By Cangamble (also posted on Cangamble's Blog)
Renee Kierans deals with an interesting yet obvious question on her latest post on the Woodbine blog site, "Is First Time Gelding Information That Important?"
I wondered about this question over 25 years ago. And it still hasn't been dealt with.
To me, it is a gimme. Outfits geld horses for two main reasons: so that the horse might just run faster and/or so that the horse might keep his mind on his business (which makes the horse easier to train, and therefore the horse may run faster in races).
I'm assuming that gelding horses does achieve the goals above in at least many instances, or it wouldn't be a common practice. That being said, it has to be pertinent information that needs to be published. Why publish gelding information at all if it wasn't important?
New gelding information should be reported to Equibase within a couple of days of the operation. Equibase could put the info and date under the last running line or on top of the last running line.
Gelding information isn't the only thing that shouldn't be hid from horseplayers either. I know there is a practice that is pretty widespread (or used to be) that had to do with the throat on horses who had breathing problems. From what I understand (and I'm far from being a vet), some sort of hole is made in the throat.
Anyway, this is something else that should be reported to the betting public and also potential new owners who are looking to claim horses.
And why stop there? I think any vet procedure that costs over $200-$250 should be reported. We know when a baseball player has any type of procedure. Why should horse racing get off so light, especially when every horse is one bad step away from becoming worthless as a runner.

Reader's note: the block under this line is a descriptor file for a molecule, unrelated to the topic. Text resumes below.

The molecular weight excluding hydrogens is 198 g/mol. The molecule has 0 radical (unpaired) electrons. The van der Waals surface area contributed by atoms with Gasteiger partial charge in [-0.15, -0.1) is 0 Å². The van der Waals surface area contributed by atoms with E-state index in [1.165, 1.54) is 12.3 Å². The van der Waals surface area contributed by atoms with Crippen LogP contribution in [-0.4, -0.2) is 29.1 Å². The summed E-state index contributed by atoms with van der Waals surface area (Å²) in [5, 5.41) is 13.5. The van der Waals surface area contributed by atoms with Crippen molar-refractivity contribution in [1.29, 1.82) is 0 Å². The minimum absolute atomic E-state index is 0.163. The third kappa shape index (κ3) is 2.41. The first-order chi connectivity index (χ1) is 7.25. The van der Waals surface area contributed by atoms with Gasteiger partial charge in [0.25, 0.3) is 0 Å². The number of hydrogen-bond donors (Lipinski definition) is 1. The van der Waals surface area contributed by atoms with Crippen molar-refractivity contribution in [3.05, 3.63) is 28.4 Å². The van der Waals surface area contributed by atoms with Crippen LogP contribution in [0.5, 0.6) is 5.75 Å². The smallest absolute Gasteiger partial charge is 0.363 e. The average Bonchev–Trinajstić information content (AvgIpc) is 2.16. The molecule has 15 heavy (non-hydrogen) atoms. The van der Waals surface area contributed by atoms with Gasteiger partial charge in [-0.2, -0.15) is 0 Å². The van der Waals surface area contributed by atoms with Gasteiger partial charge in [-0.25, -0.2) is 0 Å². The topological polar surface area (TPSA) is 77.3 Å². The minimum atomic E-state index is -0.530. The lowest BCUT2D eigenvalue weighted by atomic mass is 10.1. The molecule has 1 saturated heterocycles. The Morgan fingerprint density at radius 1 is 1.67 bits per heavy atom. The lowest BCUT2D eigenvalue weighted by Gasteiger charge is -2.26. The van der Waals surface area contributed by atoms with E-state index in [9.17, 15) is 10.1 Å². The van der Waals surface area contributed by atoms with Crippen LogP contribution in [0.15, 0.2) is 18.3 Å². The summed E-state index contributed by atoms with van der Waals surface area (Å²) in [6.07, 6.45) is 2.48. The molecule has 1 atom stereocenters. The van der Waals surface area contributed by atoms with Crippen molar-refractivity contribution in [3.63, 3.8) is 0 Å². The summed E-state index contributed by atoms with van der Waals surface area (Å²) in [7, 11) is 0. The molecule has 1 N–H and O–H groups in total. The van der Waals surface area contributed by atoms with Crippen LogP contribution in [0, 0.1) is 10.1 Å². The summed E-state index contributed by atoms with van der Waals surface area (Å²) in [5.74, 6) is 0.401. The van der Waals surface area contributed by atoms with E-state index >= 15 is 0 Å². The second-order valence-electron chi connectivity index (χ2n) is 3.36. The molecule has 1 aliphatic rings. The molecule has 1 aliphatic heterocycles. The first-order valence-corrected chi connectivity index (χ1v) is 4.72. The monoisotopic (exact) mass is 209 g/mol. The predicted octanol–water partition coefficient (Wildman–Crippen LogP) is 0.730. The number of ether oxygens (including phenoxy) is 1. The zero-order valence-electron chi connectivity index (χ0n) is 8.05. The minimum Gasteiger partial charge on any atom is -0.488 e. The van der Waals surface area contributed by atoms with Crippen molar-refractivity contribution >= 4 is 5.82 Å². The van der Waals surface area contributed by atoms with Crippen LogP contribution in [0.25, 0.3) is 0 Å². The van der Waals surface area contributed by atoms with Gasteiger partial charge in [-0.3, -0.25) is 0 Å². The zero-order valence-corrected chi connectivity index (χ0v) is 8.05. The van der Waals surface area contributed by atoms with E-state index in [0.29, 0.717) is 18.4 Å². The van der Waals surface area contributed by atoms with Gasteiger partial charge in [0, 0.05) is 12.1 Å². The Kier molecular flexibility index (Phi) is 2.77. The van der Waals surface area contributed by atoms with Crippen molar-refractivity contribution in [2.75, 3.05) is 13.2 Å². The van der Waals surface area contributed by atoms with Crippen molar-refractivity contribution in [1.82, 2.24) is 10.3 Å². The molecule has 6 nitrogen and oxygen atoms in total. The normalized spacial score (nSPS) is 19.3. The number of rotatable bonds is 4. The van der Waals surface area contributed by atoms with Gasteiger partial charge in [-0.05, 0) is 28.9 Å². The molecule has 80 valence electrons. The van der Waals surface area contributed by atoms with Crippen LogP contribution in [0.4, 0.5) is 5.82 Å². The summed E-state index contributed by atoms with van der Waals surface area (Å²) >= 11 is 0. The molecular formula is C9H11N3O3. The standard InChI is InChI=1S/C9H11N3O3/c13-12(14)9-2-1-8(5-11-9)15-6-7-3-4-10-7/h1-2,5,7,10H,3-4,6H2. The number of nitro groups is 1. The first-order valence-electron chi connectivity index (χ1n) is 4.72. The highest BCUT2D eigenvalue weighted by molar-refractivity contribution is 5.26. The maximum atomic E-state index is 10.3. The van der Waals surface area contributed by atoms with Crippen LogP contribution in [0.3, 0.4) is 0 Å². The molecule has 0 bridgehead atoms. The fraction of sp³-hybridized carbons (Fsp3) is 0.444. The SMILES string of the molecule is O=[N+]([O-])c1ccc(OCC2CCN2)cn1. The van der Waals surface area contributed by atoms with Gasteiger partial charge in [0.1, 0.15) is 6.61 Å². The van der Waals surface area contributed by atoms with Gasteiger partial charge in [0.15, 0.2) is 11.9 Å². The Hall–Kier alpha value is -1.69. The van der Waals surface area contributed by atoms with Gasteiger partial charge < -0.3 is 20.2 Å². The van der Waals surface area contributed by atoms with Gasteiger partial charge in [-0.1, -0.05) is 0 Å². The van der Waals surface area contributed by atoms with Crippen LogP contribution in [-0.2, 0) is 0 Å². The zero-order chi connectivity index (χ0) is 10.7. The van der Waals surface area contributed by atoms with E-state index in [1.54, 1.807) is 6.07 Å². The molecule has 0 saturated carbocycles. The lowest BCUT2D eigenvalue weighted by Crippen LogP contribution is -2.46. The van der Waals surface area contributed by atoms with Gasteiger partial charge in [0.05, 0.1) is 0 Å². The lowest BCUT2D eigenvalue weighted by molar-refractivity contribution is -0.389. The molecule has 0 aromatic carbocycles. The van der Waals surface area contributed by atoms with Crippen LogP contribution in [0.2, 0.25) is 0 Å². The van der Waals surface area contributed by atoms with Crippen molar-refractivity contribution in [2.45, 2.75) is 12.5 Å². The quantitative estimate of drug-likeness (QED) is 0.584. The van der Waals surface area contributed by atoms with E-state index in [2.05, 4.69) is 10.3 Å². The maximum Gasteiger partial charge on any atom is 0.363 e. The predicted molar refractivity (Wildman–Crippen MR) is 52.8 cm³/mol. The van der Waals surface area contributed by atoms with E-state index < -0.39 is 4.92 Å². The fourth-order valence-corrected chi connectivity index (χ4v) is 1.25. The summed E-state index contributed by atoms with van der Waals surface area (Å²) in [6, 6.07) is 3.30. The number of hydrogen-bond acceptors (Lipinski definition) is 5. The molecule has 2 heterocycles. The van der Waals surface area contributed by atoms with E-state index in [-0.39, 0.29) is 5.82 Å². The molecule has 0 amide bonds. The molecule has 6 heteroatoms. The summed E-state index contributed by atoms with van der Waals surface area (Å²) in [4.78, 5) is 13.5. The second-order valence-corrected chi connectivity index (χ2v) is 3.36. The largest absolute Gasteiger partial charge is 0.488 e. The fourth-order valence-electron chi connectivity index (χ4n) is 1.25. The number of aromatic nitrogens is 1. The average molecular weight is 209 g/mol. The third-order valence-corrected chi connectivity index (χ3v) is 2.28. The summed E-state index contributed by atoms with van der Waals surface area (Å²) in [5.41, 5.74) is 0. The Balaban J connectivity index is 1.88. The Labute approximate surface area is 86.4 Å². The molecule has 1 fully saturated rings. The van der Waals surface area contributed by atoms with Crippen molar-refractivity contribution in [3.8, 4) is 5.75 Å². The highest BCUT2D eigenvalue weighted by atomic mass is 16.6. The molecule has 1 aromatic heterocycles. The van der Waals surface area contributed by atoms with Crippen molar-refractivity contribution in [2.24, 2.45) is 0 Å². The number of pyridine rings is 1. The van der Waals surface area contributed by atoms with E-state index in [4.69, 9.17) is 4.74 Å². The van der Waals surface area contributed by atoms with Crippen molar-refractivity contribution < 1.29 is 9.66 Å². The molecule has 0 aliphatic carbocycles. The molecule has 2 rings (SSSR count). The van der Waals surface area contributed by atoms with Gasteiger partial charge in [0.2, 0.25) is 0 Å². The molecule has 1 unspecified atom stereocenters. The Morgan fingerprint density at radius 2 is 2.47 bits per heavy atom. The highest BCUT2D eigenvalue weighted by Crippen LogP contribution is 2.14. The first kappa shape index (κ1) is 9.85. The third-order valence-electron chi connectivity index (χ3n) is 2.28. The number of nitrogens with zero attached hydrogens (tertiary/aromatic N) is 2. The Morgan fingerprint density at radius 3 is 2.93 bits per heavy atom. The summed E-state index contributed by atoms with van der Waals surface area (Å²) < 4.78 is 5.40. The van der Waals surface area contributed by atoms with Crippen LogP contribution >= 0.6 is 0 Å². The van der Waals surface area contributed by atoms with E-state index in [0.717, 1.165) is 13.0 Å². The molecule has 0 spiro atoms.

Wind Speed During Races
Why is wind speed not recorded and placed in the Form? How hard would that be? The chart caller just needs to check on one more thing before he or she submit the chart.
It wouldn't even take up much room. A backstretch wind of 20 mph could be reduced to b20, while a homestretch wind of 20 mph can be reduced to h20.
Wind speed once it gets over 15 mph is significant when dealing with pace breakdowns and final times. It should have been implemented into the Racing Form a half a century ago.
UPDATE: Update: Greg Blanchard likes the wind idea too. Check out his column at the WEG Blog Site.
I also want to add why wind speed is important. When horses face a strong wind in their face in the homestretch, it makes it tougher to close ground. The opposite is true when the wind is behind the horse in the homestretch, the advantage then shifts to closers.